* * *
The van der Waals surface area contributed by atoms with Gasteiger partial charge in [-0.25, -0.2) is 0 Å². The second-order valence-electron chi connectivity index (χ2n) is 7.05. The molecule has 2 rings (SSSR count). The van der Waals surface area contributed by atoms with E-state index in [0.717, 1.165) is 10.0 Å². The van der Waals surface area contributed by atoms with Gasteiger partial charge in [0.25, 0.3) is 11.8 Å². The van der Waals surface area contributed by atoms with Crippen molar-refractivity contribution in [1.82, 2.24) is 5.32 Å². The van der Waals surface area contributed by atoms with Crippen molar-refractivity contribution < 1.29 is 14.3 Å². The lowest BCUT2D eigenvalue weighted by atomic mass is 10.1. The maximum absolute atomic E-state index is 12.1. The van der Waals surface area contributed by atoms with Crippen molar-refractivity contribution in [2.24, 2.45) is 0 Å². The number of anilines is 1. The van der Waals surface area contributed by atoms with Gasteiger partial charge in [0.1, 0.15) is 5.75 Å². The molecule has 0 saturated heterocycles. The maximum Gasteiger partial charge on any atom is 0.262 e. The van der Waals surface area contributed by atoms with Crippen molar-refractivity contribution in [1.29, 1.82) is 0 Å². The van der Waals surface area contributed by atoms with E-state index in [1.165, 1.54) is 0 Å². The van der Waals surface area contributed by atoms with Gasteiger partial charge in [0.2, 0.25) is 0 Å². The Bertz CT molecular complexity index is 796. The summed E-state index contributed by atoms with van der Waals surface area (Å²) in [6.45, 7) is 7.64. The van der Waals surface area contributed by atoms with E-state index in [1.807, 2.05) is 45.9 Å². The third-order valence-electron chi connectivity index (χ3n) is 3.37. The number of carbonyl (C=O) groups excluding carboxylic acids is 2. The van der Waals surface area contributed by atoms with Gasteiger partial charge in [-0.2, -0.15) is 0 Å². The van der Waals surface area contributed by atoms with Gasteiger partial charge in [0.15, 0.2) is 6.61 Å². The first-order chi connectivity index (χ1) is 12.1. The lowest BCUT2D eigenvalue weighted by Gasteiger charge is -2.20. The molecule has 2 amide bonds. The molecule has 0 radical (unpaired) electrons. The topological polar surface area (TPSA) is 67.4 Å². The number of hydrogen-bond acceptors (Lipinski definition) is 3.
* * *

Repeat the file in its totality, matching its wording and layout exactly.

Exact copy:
The van der Waals surface area contributed by atoms with Gasteiger partial charge in [-0.25, -0.2) is 0 Å². The second-order valence-electron chi connectivity index (χ2n) is 7.05. The molecule has 2 rings (SSSR count). The van der Waals surface area contributed by atoms with E-state index in [0.717, 1.165) is 10.0 Å². The van der Waals surface area contributed by atoms with Gasteiger partial charge in [0.25, 0.3) is 11.8 Å². The van der Waals surface area contributed by atoms with Crippen molar-refractivity contribution in [1.82, 2.24) is 5.32 Å². The van der Waals surface area contributed by atoms with Crippen molar-refractivity contribution < 1.29 is 14.3 Å². The lowest BCUT2D eigenvalue weighted by atomic mass is 10.1. The maximum absolute atomic E-state index is 12.1. The van der Waals surface area contributed by atoms with Crippen molar-refractivity contribution in [2.24, 2.45) is 0 Å². The number of anilines is 1. The van der Waals surface area contributed by atoms with Gasteiger partial charge in [0.1, 0.15) is 5.75 Å². The molecule has 0 saturated heterocycles. The maximum Gasteiger partial charge on any atom is 0.262 e. The van der Waals surface area contributed by atoms with Crippen molar-refractivity contribution in [1.29, 1.82) is 0 Å². The van der Waals surface area contributed by atoms with E-state index in [1.165, 1.54) is 0 Å². The van der Waals surface area contributed by atoms with Gasteiger partial charge in [0.2, 0.25) is 0 Å². The Bertz CT molecular complexity index is 796. The summed E-state index contributed by atoms with van der Waals surface area (Å²) in [6.45, 7) is 7.64. The van der Waals surface area contributed by atoms with E-state index in [1.807, 2.05) is 45.9 Å². The third-order valence-electron chi connectivity index (χ3n) is 3.37. The number of carbonyl (C=O) groups excluding carboxylic acids is 2. The van der Waals surface area contributed by atoms with Gasteiger partial charge in [-0.2, -0.15) is 0 Å². The van der Waals surface area contributed by atoms with Gasteiger partial charge in [0.15, 0.2) is 6.61 Å². The first-order chi connectivity index (χ1) is 12.1. The lowest BCUT2D eigenvalue weighted by Gasteiger charge is -2.20. The molecule has 2 amide bonds. The molecule has 0 radical (unpaired) electrons. The topological polar surface area (TPSA) is 67.4 Å². The number of hydrogen-bond acceptors (Lipinski definition) is 3.